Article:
Recently, there has been “much ado” over some employers seeking Facebook password and login information from job applicants. While this practice just recently caught the media’s attention, the reality is employers have been using social media to investigate job applicants for years. For example, in 2011, Reppler, a social media monitoring service, conducted a survey of 300 hiring professionals to learn if, when, and how they are using social media to screen job applicants. Specifically, according to the survey, 91% of the recruiters and hiring managers stated they have used social networking sites to screen prospective employees. And, 69% of these recruiters and hiring managers revealed that they have denied employment to job applicants due to something they found on an applicant’s social networking site.
Employers, however, should be cautious when using information obtained from social media to make hiring decisions. Though technology has outpaced the law in this area, employers should be sure that the information they receive does not lead them to liability under the Fair Credit Reporting Act (FCRA), or under various state and federal employment discrimination laws.
Complying With The FCRA: Under the FCRA, employers must provide to job applicants (and employees) a disclosure that a consumer report/background check will be performed, and the employer should obtain the individual’s authorization to proceed with the check. Furthermore, the employer must provide notice to the individual if it will take adverse action (not hire the individual, for example), before the employer takes that action. The FCRA also requires an employer to provide a post-adverse action notice as well.
Importantly, the FCRA requirements do not apply to employers who perform their own background checks without using a consumer-reporting agency to obtain the information. Thus, for example, if the employer’s own human resources personnel, or if the hiring manager, performs social media research on a job applicant, the FCRA does not apply to those actions. And, of course, there are smartphone applications for this type of research. The FTC warned a few of the companies providing these smartphone applications, but the FTC has not yet determined that an employer’s use of these smartphone applications are subject to the FCRA.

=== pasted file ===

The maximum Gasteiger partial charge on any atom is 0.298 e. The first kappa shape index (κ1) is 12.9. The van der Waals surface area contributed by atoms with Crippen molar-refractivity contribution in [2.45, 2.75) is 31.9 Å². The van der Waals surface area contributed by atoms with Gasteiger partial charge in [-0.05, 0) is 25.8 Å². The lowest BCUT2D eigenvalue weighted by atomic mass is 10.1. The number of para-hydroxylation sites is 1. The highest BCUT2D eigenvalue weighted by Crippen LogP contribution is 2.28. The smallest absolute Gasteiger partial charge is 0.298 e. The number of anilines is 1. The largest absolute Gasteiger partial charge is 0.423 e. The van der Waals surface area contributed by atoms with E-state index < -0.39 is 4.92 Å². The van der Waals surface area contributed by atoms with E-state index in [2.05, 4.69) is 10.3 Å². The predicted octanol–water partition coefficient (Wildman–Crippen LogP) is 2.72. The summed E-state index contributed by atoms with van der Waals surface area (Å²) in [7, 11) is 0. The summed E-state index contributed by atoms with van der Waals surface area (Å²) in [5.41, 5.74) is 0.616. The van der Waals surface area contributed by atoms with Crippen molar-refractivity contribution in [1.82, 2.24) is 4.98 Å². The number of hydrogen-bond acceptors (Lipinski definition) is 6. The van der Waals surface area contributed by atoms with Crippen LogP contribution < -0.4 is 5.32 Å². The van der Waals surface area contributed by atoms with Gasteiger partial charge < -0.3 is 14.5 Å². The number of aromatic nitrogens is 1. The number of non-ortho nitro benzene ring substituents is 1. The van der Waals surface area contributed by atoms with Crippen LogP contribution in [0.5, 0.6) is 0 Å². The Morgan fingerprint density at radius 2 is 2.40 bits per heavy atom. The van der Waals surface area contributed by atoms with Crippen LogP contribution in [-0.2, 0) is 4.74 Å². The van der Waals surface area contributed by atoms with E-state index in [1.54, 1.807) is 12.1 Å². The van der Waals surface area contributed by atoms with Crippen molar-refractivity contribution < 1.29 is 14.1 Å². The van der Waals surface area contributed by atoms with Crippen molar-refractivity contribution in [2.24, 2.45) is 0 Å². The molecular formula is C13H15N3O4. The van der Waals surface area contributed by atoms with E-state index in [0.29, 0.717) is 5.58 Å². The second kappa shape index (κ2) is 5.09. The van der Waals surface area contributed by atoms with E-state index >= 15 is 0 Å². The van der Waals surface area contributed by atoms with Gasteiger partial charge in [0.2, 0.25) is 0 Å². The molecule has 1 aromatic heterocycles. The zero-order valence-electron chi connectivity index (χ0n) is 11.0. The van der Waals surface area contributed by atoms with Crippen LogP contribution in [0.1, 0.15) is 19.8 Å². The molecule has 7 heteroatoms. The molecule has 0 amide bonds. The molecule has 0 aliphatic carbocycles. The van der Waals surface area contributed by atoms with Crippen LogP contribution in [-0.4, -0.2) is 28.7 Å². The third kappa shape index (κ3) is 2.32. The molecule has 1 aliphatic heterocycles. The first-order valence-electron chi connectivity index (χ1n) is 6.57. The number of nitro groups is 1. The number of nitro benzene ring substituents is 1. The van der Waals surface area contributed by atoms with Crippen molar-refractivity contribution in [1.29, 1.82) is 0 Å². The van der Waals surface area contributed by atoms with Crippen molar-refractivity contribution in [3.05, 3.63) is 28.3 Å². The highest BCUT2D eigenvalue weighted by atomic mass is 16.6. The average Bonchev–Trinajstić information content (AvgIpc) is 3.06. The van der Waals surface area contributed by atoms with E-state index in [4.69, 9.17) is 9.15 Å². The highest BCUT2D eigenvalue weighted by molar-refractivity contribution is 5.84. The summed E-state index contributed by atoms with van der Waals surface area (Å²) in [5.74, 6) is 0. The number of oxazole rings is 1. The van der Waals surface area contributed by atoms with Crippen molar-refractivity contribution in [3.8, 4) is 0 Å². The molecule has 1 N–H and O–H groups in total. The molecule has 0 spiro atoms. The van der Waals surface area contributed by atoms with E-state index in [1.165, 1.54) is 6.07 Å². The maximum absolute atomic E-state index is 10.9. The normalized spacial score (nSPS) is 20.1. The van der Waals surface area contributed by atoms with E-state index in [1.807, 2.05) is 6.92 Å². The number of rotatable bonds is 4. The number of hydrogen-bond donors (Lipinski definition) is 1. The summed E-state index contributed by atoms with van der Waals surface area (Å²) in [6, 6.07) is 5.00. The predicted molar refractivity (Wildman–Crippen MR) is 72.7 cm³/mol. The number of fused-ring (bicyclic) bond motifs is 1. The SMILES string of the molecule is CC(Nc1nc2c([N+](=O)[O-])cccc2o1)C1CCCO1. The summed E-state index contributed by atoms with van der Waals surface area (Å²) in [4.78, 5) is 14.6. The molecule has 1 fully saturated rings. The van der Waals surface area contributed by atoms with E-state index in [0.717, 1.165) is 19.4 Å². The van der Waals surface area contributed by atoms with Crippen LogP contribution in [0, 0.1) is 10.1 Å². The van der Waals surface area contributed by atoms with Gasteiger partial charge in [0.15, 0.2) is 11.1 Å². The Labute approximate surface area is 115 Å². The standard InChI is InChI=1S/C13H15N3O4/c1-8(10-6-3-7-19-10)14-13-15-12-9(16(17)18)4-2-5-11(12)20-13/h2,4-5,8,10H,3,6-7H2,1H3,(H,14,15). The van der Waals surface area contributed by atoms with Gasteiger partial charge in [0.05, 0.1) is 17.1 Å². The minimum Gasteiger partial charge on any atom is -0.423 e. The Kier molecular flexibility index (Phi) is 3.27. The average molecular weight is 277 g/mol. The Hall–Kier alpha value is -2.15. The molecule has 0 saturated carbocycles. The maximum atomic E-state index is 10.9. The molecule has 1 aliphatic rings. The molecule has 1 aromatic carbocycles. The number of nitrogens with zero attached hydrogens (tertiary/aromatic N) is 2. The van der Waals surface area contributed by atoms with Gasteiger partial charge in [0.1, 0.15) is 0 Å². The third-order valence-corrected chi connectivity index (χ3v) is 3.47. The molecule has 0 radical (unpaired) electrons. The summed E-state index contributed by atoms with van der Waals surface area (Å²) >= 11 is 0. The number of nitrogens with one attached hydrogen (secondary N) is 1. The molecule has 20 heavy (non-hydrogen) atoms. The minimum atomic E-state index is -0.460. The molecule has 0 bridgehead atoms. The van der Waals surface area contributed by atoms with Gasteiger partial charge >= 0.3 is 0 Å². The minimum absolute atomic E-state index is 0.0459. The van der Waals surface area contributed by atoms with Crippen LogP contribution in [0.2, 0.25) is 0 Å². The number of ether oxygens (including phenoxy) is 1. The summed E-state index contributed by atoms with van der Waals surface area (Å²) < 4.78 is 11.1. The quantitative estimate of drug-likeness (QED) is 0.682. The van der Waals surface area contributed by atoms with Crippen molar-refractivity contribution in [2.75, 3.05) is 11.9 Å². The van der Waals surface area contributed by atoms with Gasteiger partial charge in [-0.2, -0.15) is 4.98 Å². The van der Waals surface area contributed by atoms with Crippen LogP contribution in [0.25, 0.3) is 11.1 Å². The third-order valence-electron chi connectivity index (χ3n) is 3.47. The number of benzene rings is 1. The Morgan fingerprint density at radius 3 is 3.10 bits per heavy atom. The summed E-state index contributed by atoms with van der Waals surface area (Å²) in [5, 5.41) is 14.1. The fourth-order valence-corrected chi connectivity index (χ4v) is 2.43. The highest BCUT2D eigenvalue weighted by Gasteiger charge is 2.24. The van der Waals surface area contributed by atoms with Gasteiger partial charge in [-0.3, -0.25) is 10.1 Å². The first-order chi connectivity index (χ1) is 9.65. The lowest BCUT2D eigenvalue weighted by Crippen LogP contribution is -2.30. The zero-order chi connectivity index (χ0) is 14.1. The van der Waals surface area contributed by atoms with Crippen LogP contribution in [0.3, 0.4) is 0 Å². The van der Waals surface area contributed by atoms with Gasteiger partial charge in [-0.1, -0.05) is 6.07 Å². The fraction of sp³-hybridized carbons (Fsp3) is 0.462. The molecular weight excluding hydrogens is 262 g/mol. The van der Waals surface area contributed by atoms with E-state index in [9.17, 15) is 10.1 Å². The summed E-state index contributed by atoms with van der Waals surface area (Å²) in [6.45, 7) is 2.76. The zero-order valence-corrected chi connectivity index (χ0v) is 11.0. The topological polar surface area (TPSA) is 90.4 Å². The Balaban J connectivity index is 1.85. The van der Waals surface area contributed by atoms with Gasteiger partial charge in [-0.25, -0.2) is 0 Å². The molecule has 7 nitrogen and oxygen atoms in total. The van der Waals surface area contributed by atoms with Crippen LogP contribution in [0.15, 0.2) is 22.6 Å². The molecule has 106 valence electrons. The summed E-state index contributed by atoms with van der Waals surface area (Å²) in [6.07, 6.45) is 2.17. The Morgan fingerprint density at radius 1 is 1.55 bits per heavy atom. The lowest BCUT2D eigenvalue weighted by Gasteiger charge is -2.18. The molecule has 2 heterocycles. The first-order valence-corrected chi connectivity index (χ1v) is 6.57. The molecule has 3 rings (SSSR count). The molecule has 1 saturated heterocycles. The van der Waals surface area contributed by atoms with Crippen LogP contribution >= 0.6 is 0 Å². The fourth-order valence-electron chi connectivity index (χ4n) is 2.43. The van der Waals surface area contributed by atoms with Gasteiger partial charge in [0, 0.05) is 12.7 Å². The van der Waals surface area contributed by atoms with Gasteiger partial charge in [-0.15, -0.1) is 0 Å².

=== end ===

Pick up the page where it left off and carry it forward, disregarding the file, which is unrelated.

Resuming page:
Consequently, employers should be sure to understand the requirements and procedures of the FCRA, and consult an employment attorney. Employers should also be sure to monitor the “apps” they are using to learn whether the FTC has opined about a certain smartphone application. Simply, as the law evolves, so must employer behavior.
Watch Out For Discrimination Claims: Employers must also pay close attention to privacy and anti-discrimination laws. For years, employers have been counseled to not invade employee privacy, to not base any employment decisions on protected characteristics, and to avoid unlawful questions during the hiring process. Now, with so many employers conducting pre-employment research on a job applicant’s social profile, employers are opening themselves up to discrimination claims under federal, state, and even local laws.
By reviewing social networking profiles and information, employers are learning about job applicants’ religious beliefs, marital status, family relationships, race, ethnicity, medical conditions, and other information that cannot be used to make an employment-based decision — information that is considered “taboo.” As a result, employers must take care when performing such research. Ultimately, should a discrimination claim arise, the employer will have the burden of proof to demonstrate that the decision to reject a job applicant was based on a legitimate non-discriminatory reason, rather than the fact that the employer learned of the job applicant’s sexual orientation, the projected due date of the job applicant’s baby, or any other protected characteristic.